The album's cover depicts an elegant, overstuffed chair in a panelled room, with a mysterious disembodied hand holding a cigarette floating above it. It was from the English design group Hipgnosis, who were responsible for covers by Pink Floyd, 10cc and Led Zeppelin. Despite the prospects for their new LP, the band were caught by surprise after its completion when Wheatley revealed they were almost broke. They were determined to stay in London but desperately needed funds. A phone call to EMI Australia for financial assistance proved futile, so they planned an Australian tour. Wheatley headed home to organise it and secured a local soft drink company as a sponsor. The band returned to Australia at the end of December, just as "Because I Love You" was released. It was their fourth consecutive Top 20 hit, reaching No. 12 nationally, and became one of the key songs of the new era of Australian rock.. The album's title internationally was Master's Apprentices, however since their debut album already bore that name in Australia, it was re-titled Choice Cuts. This alternate title only featured on the label the original vinyl record's label, while the front cover still featured the same title and artwork as the self-titled album.
Complementary reviews of the album were positive. Melody Maker's Ray Hollingworth praised the album's original sounding material, partially "Because I Love"; "Maybe it's the strong use of acoustic guitar, maybe it's the blowing energetic scores and vocals 'Because I Love You' is one of those splendid shifting things.". However, despite positive reviews, the album failed to make any impact on the UK charts.
In Australia, the lead single "Because I Love You" would reach #12 on the Go-Set National Top 60 Charts. When the album was released in Australia in April 1971 as Choice Cuts, initial sales were slow. Eventually, by July, the album would climb to #11 on the Go-Set Top 20 Albums Charts.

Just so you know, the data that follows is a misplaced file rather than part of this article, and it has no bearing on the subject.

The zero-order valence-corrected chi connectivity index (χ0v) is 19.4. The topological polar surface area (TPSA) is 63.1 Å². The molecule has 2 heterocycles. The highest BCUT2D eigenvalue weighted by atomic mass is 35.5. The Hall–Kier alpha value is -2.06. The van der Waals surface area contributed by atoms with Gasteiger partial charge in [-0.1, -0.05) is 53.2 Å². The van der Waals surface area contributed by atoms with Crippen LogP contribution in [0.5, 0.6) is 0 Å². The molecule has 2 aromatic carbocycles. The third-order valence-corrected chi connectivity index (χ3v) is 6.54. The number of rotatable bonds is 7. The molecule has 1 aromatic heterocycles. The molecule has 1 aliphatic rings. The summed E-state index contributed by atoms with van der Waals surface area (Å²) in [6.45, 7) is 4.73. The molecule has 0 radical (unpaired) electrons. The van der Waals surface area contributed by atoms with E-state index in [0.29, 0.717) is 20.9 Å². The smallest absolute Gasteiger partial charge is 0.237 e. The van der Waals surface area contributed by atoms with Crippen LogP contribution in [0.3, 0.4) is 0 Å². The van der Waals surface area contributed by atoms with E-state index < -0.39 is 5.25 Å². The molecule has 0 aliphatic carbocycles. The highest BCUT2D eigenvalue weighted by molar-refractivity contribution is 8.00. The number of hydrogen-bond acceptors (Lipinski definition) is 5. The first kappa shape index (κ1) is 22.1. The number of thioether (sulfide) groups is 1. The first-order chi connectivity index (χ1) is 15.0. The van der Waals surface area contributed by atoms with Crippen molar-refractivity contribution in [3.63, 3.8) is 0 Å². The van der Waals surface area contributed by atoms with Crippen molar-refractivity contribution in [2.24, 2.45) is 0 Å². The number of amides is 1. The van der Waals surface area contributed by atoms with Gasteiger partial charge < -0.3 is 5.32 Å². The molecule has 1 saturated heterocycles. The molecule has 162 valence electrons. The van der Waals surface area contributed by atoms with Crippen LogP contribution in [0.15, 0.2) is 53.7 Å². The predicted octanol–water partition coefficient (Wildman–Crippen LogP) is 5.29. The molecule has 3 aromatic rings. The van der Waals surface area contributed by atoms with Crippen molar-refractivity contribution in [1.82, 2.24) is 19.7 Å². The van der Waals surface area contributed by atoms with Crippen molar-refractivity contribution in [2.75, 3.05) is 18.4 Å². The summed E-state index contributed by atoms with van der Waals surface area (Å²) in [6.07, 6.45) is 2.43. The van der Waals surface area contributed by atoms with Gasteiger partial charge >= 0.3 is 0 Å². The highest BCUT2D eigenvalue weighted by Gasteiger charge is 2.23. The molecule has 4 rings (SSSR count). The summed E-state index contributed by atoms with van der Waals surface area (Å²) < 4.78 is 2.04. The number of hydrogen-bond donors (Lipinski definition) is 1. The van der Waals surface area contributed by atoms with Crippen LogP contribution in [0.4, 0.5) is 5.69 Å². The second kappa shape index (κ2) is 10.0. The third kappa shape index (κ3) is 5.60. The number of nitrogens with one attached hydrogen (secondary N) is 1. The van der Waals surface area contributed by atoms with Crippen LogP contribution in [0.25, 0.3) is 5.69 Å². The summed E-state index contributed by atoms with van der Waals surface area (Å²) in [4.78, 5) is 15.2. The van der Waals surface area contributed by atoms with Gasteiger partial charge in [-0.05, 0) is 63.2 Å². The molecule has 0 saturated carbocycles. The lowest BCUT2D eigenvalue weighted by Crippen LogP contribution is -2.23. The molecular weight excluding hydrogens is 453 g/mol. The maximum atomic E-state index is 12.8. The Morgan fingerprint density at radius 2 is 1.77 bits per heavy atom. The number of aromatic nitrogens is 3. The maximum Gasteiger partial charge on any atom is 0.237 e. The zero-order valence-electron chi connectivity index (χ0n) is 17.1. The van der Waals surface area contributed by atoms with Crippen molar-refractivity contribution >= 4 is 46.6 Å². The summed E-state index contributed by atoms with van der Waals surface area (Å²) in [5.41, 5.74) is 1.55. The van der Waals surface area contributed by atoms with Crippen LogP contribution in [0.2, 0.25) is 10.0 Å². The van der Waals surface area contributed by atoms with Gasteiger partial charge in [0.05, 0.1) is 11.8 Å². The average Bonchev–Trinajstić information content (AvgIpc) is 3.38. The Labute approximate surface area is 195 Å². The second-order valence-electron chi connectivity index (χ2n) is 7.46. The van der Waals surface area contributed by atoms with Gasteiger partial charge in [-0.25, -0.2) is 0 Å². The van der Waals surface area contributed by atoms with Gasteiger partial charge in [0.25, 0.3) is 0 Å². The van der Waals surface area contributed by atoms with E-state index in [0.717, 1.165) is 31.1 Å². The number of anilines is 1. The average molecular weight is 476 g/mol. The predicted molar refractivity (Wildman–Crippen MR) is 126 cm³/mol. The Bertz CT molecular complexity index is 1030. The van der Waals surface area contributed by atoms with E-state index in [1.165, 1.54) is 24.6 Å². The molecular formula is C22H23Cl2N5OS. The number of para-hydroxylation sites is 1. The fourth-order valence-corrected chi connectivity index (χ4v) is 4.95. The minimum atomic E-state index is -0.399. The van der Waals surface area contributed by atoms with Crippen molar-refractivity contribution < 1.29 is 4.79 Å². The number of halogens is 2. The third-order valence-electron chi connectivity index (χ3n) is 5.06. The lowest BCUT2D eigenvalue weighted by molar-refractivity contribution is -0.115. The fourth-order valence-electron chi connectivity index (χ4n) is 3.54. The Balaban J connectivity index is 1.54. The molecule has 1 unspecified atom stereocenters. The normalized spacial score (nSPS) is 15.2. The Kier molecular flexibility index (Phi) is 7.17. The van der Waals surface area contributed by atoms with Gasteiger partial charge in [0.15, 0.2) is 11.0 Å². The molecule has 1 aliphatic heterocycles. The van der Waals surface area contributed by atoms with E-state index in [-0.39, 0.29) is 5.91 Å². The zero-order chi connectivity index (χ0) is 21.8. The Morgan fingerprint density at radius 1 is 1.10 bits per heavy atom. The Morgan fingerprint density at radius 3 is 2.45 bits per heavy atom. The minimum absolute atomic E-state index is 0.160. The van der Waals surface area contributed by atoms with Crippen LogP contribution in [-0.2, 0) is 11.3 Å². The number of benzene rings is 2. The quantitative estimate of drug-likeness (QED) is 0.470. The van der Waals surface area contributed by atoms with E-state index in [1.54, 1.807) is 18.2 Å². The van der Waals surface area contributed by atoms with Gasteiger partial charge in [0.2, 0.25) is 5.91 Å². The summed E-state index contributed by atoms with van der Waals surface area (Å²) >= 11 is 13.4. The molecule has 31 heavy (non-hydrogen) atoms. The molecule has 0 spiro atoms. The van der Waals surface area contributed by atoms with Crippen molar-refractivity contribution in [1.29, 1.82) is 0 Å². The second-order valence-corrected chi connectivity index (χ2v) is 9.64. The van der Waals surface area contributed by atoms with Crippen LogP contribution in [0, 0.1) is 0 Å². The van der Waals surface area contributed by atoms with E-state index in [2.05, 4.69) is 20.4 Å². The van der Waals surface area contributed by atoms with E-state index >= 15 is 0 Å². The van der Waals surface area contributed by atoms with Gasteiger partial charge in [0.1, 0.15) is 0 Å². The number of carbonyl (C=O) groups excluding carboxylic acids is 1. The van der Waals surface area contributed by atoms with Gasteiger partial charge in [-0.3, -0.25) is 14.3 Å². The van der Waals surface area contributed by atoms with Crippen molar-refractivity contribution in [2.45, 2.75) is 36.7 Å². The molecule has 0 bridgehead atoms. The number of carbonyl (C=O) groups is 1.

All songs written by Doug Ford and Jim Keays, except where noted.
|1.||"Rio De Camero"||4:02|
|2.||"Michael" (Doug Ford)||3:07|
|3.||"Easy To Lie"||3:58|
|4.||"Because I Love You"||2:00|
|5.||"Catty" (Doug Ford)||2:34|
|1.||"Our Friend Owsley Stanley 3"||2:43|
|2.||"Death Of A King" (Doug Ford)||2:35|
|3.||"Song For A Lost Gypsy"||2:03|
|4.||"I'm Your Satisfier"||2:15|
|5.||"Song For Joey - Part 2" (Colin Burgess, Doug Ford, Glenn Wheatley, Jim Keays)||3:32|
- The Masters Apprentices
- Other Musicians
- Larry Steel - Congas (tracks: Rio De Camero)
- Claude Lintott - Jew's Harp (tracks: I'm Your Satisfier)
- Production Team
- Producer – Jeff Jarratt
- Engineers - John Kurlander, Peter Bown
- Photography and Cover Design - Hipgnosis
- Keays, Jim (1999). His Master's Voice: The Masters Apprentices: The bad boys of sixties rock 'n' roll. St Leonards, NSW: Allen & Unwin. ISBN 1-86508-185-X. Retrieved 29 May 2017. Note: limited preview for on-line version.
- Kimball, Duncan (2002). "The Masters Apprentices". Milesago: Australasian Music and Popular Culture 1964–1975. Ice Productions. Archived from the original on 13 November 2016. Retrieved 29 May 2017.
- McFarlane, Ian (1999). "WHAMMO Homepage". Encyclopedia of Australian Rock and Pop. St Leonards, NSW: Allen & Unwin. ISBN 1-86508-072-1. Archived from the original on 5 April 2004. Retrieved 29 May 2017. Note: Archived [on-line] copy has limited functionality.
- Spencer, Chris; Nowara, Zbig; McHenry, Paul (2002) . The Who's Who of Australian Rock. Noble Park, Vic.: Five Mile Press. ISBN 1-86503-891-1. Note: [on-line] version was established at White Room Electronic Publishing Pty Ltd in 2007 and was expanded from the 2002 edition. As from September 2010 the [on-line] version is no longer available.
- Keays, p. 218
- ""Song for a Lost Gypsy" at APRA search engine". Australasian Performing Right Association (APRA). Retrieved 29 August 2009.
- Kimball, 2002.
- "Go-Set search engine results for "Because I Love You"". Go-Set. Waverley Press. Retrieved 1 September 2009.
- "Reviews". The Masters Apprentices. Retrieved 22 February 2018.
- Kent, David (2005). Australian Chart Book 1940 - 1969. Turramurra, N.S.W.: Australian Chart Book Pty Ltd. ISBN 0-646-44439-5.
- "Who's who of Australian rock / compiled by Chris Spencer, Zbig Nowara & Paul McHenry". catalogue. National Library of Australia. Retrieved 29 January 2010.